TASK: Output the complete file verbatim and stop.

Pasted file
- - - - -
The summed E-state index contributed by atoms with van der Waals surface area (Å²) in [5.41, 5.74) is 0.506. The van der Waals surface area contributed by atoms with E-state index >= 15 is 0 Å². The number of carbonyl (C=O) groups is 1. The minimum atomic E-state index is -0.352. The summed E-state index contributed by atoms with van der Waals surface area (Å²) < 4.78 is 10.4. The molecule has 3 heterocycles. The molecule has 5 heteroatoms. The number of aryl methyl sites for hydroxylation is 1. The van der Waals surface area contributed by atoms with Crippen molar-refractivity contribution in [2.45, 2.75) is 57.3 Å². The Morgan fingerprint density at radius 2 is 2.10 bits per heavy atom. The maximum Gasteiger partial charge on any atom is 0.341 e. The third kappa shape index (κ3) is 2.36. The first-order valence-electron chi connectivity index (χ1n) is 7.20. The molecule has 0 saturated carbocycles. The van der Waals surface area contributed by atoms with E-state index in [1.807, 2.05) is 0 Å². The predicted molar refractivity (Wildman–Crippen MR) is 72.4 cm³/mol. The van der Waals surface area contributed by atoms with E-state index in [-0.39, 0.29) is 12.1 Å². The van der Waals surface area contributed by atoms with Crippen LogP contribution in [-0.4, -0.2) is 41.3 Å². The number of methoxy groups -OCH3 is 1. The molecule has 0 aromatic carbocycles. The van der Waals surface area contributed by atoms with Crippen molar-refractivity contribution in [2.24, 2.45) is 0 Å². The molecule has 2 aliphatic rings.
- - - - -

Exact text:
The summed E-state index contributed by atoms with van der Waals surface area (Å²) in [5.41, 5.74) is 0.506. The van der Waals surface area contributed by atoms with E-state index >= 15 is 0 Å². The number of carbonyl (C=O) groups is 1. The minimum atomic E-state index is -0.352. The summed E-state index contributed by atoms with van der Waals surface area (Å²) < 4.78 is 10.4. The molecule has 3 heterocycles. The molecule has 5 heteroatoms. The number of aryl methyl sites for hydroxylation is 1. The van der Waals surface area contributed by atoms with Crippen molar-refractivity contribution in [2.45, 2.75) is 57.3 Å². The Morgan fingerprint density at radius 2 is 2.10 bits per heavy atom. The maximum Gasteiger partial charge on any atom is 0.341 e. The third kappa shape index (κ3) is 2.36. The first-order valence-electron chi connectivity index (χ1n) is 7.20. The molecule has 0 saturated carbocycles. The van der Waals surface area contributed by atoms with E-state index in [1.807, 2.05) is 0 Å². The predicted molar refractivity (Wildman–Crippen MR) is 72.4 cm³/mol. The van der Waals surface area contributed by atoms with E-state index in [-0.39, 0.29) is 12.1 Å². The van der Waals surface area contributed by atoms with Crippen LogP contribution in [-0.4, -0.2) is 41.3 Å². The number of methoxy groups -OCH3 is 1. The molecule has 0 aromatic carbocycles. The van der Waals surface area contributed by atoms with Crippen molar-refractivity contribution in [2.24, 2.45) is 0 Å². The molecule has 2 aliphatic rings.